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Whatever the context, Travel Alberta is maintaining a list and map of locations featured each week, pointing out filming spots and offering suggestions on sites to see nearby. Eventually, the organization will put together a handful of itineraries for people who want to visit for a few days or longer and fit in as much “Last of Us” sightseeing as they can.

While Alberta boasts high-profile destinations such as Banff and Jasper national parks, Tannis Gaffney, Travel Alberta’s chief marketing officer, said the show is letting destinations shine that might not otherwise get international attention.

“That’s been, I think, what we’ve been so excited about,” she said. “When visitors come, that there’s dispersion and that they’re moving around the province and maybe checking out these hidden gems that wouldn’t necessarily be a hot spot.”


Jackson, Wyo., is perhaps the most attractive destination in “The Last of Us” universe, with its mountainous background, twinkly lights overhead, functioning communal society and even a working movie theater.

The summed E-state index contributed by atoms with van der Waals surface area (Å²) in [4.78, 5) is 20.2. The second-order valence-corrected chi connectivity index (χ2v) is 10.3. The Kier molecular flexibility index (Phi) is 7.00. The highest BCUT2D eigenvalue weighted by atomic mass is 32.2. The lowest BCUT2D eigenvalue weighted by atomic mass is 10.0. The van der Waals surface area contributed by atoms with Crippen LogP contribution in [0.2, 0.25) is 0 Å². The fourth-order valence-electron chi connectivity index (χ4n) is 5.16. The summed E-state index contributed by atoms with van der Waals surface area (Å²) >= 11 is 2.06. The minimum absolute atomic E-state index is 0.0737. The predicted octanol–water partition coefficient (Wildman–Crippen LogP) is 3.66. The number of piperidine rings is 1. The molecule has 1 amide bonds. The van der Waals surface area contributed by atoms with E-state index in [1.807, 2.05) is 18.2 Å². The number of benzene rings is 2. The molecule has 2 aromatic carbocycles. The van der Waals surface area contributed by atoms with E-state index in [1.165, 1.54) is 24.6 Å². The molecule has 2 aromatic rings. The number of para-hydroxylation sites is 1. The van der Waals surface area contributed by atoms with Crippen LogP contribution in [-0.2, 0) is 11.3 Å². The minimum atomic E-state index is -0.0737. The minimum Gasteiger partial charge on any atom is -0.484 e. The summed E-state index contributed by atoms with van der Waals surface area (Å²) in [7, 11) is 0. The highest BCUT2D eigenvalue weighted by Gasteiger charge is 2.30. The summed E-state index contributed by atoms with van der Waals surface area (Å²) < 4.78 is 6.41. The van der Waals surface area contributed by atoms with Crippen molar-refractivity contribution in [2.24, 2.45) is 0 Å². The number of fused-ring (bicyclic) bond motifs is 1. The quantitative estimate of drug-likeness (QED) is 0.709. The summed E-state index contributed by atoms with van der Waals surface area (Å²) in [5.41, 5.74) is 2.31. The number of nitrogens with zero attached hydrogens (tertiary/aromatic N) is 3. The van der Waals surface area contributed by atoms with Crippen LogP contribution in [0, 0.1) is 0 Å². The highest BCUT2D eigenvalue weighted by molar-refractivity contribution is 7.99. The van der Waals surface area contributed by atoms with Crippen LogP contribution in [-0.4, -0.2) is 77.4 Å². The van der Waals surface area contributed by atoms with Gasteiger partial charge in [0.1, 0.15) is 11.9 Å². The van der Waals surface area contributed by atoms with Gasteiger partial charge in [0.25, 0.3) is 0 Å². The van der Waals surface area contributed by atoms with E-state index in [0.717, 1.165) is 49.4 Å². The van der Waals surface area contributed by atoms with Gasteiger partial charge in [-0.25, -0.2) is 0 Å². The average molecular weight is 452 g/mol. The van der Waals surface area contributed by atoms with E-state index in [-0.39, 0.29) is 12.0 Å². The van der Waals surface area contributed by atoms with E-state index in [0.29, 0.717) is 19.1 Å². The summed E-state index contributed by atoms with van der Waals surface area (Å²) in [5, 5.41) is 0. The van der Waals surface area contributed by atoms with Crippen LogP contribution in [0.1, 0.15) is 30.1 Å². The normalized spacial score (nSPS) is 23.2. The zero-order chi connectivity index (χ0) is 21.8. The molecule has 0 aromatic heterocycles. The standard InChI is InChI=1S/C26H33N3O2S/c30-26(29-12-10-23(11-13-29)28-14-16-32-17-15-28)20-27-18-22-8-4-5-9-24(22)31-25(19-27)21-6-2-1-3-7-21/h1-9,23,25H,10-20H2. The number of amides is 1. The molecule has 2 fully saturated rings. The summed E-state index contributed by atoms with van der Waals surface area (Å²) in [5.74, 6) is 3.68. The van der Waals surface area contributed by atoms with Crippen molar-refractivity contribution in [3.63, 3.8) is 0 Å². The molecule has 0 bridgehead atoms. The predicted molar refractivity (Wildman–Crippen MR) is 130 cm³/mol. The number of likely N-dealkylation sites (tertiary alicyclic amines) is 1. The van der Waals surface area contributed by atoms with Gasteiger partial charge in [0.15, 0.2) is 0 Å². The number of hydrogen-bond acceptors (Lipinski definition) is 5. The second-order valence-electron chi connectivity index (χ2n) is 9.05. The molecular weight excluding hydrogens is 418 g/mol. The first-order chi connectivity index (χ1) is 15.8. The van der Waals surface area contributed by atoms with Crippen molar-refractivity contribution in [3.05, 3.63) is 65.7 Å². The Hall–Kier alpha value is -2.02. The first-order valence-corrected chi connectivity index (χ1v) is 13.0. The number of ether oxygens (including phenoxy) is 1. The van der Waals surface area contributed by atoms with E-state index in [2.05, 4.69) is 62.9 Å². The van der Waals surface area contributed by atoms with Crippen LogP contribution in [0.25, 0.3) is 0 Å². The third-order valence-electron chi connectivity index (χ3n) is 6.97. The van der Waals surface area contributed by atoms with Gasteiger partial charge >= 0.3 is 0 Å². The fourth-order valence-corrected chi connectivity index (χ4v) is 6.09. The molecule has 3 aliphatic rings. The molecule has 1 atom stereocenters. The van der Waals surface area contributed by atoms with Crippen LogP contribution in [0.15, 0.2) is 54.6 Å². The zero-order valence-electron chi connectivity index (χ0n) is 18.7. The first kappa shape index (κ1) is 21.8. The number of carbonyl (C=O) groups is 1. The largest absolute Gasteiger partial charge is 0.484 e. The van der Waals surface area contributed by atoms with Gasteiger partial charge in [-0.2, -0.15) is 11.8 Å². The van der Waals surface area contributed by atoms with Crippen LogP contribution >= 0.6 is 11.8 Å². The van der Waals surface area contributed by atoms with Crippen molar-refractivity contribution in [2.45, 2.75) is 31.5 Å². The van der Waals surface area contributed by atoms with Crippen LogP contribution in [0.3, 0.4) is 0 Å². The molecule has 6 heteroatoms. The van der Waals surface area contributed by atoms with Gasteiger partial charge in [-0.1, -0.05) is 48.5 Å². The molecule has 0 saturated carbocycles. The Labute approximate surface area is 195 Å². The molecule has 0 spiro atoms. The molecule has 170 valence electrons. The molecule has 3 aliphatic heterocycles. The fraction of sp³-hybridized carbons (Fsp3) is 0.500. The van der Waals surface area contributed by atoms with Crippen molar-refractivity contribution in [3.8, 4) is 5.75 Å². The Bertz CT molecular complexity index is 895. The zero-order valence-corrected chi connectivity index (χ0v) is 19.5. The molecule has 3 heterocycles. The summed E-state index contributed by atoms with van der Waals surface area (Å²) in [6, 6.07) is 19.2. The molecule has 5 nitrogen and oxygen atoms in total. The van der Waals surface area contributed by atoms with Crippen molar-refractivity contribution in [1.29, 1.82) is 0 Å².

The town of Canmore is Jackson’s stand-in, and appears to be every bit as charming as the show’s setting. Pascal, one of the show’s stars, raved about the destination in an interview with tech news site MobileSyrup.

“Every inch of Canmore was just this magical little town … with really great fudge,” he said.

Bruce Marpole, communications manager for Tourism Canmore Kananaskis, said in an email that the organization has been featuring scenes from the show on social media, and has seen media coverage of the destination.